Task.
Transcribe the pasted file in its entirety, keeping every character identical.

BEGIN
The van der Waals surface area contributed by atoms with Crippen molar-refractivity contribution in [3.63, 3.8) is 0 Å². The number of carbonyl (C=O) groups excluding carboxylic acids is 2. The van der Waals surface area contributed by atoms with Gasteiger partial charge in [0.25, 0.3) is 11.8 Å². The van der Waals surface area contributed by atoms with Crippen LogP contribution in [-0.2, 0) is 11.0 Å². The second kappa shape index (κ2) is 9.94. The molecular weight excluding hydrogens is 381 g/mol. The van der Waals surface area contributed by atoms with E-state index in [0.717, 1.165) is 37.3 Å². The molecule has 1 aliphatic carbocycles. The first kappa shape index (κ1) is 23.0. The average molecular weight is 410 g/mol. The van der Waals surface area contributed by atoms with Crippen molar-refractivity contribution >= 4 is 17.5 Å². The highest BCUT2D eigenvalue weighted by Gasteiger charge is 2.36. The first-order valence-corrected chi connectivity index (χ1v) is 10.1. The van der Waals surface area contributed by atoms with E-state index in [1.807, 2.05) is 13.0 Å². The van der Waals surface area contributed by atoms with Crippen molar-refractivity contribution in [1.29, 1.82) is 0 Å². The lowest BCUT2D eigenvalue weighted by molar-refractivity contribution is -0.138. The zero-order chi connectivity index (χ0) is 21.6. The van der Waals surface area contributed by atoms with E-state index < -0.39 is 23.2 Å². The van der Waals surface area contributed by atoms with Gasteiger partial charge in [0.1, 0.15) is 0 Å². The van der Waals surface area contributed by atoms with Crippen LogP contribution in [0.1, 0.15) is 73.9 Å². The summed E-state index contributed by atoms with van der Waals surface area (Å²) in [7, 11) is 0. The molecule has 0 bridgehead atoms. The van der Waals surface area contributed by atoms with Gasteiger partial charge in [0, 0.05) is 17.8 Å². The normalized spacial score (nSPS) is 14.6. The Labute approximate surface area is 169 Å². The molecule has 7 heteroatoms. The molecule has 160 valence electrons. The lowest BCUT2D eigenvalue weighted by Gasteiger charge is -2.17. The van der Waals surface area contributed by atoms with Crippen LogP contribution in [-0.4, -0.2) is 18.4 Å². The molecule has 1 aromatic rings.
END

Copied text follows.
The van der Waals surface area contributed by atoms with Crippen molar-refractivity contribution in [3.63, 3.8) is 0 Å². The number of carbonyl (C=O) groups excluding carboxylic acids is 2. The van der Waals surface area contributed by atoms with Gasteiger partial charge in [0.25, 0.3) is 11.8 Å². The van der Waals surface area contributed by atoms with Crippen LogP contribution in [-0.2, 0) is 11.0 Å². The second kappa shape index (κ2) is 9.94. The molecular weight excluding hydrogens is 381 g/mol. The van der Waals surface area contributed by atoms with E-state index in [0.717, 1.165) is 37.3 Å². The molecule has 1 aliphatic carbocycles. The first kappa shape index (κ1) is 23.0. The average molecular weight is 410 g/mol. The van der Waals surface area contributed by atoms with Crippen molar-refractivity contribution >= 4 is 17.5 Å². The highest BCUT2D eigenvalue weighted by Gasteiger charge is 2.36. The first-order valence-corrected chi connectivity index (χ1v) is 10.1. The van der Waals surface area contributed by atoms with E-state index in [1.807, 2.05) is 13.0 Å². The van der Waals surface area contributed by atoms with Crippen molar-refractivity contribution in [1.29, 1.82) is 0 Å². The lowest BCUT2D eigenvalue weighted by molar-refractivity contribution is -0.138. The zero-order chi connectivity index (χ0) is 21.6. The van der Waals surface area contributed by atoms with E-state index < -0.39 is 23.2 Å². The van der Waals surface area contributed by atoms with Gasteiger partial charge in [0.1, 0.15) is 0 Å². The van der Waals surface area contributed by atoms with Crippen LogP contribution in [0.1, 0.15) is 73.9 Å². The summed E-state index contributed by atoms with van der Waals surface area (Å²) in [7, 11) is 0. The molecule has 0 bridgehead atoms. The van der Waals surface area contributed by atoms with Gasteiger partial charge in [0, 0.05) is 17.8 Å². The normalized spacial score (nSPS) is 14.6. The Labute approximate surface area is 169 Å². The molecule has 7 heteroatoms. The molecule has 160 valence electrons. The lowest BCUT2D eigenvalue weighted by Gasteiger charge is -2.17. The van der Waals surface area contributed by atoms with Crippen LogP contribution in [-0.4, -0.2) is 18.4 Å². The molecule has 1 aromatic rings.